Originals Book Summary, by Adam M. Grant

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1-Page Summary of Originals


Originals: The Innovators, the Rebels, and the Inventors Who Changed Our World is a book that investigates why some entrepreneurs were able to successfully transmit an idea or develop a product with mainstream acceptance while others were not. It also explains how even risk-averse people can try to become originals in their own right.

Original thinkers are not born, they’re made. They make themselves different from others by making choices that no one else would consider. Original thinkers are creative and bold but not reckless; they don’t expose their ideas to danger and actively seek feedback to improve their ideas further. Originals may appear slow at times because of the time it takes them to mull over an idea or concept before moving forward with it. Similarly, originals may seem like procrastinators because of the amount of time it takes them to complete a task—they have more important things in mind than completing tasks on time! They work towards original goals when everyone else is working toward traditional ones.

Some of the best ideas in society have come from those who are willing to do things differently. They may not be inherently brave or brilliant, but they’re willing to take action when others hesitate.

Key Takeaways

Original ideas challenge the status quo and go against what other people believe.

Curiosity is the starting point for original thinkers. Original thinkers are able to navigate risk better than others because they have a specific way of processing information.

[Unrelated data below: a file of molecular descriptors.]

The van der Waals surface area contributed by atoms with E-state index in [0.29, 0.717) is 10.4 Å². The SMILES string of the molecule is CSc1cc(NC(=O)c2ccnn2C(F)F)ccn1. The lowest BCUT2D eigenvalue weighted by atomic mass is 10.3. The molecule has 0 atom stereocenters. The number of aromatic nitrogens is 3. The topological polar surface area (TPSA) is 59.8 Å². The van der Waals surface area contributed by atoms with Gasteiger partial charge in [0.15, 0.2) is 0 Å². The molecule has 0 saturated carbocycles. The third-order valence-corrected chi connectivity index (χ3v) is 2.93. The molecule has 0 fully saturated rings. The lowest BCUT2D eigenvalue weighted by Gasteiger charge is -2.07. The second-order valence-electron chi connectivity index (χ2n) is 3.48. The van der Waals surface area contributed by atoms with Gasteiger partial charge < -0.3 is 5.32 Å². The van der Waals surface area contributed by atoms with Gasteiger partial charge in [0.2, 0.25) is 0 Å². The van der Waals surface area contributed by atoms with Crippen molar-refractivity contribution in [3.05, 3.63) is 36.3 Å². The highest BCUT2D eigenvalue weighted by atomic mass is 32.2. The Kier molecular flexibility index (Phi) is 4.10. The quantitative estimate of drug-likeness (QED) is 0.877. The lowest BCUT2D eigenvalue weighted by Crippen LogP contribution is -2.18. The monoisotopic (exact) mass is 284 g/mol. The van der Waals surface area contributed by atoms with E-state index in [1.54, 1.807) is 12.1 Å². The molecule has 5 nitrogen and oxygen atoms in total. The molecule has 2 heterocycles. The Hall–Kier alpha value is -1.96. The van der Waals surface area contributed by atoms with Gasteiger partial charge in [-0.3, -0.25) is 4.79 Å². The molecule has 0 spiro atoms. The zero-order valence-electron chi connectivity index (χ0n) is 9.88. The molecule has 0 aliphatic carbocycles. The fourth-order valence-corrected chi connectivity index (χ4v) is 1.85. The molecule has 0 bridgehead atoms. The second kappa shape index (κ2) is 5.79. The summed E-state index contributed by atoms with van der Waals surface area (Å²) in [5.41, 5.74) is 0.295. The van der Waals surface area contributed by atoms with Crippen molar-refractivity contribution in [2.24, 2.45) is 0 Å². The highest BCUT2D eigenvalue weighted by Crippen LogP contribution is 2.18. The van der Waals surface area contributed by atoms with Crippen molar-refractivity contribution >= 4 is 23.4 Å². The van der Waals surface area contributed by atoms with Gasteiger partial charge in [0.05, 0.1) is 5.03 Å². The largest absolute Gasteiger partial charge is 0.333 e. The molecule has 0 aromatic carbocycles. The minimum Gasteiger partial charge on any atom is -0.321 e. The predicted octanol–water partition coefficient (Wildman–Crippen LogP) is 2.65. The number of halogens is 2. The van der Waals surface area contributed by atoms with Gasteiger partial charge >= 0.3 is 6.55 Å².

Anyone can be original. It’s a choice, not something pre-wired in your DNA. To assess whether you’re an original or not, one must take into account all the feedback from others when deciding to do something new or different. For originals, public familiarity with a concept is not the enemy: it’s a useful tool toward getting people comfortable with something new. Procrastination is important for being an original because it helps you step back and really think about what will make your idea unique before moving forward on it. Birth order could impact whether someone is more likely to become an original because firstborns tend to have higher IQs than later born children and are more likely to be leaders of groups as they grow up than their younger siblings would be at that age if they were also firstborns like them.

Key Takeaway 1: Originals challenge conformity and willfully pave a new path that upends the status quo.

To be an original, you have to challenge the status quo. People who bring something new are more likely to succeed than those who try to improve on existing products or services. Warby Parker was able to change the way people buy eyewear by challenging the traditional business model of optometrists and optical shops. By doing so, they were able to offer glasses at a lower cost and become very successful in their market.

Many other companies have followed the model of Birchbox, which was founded by Katia Beauchamp and Hayley Barna. They were able to build their company into a billion-dollar business because they had an idea that people would want something like it. Birchbox is a subscription service that sends out samples of beauty products for customers to try before buying them.

When Birchbox first started, it was dependent on the founders’ willingness to question whether women would pay for beauty samples. It turned out that they were willing, and now Birchbox is successful.

Other companies have tried to sell sample subscriptions. However, Birchbox is different because after trying the samples from that subscription box, consumers can buy full-sized versions of those products directly from their website. This led to Birchbox becoming a successful original brand in the beauty industry.

Originals Book Summary, by Adam M. Grant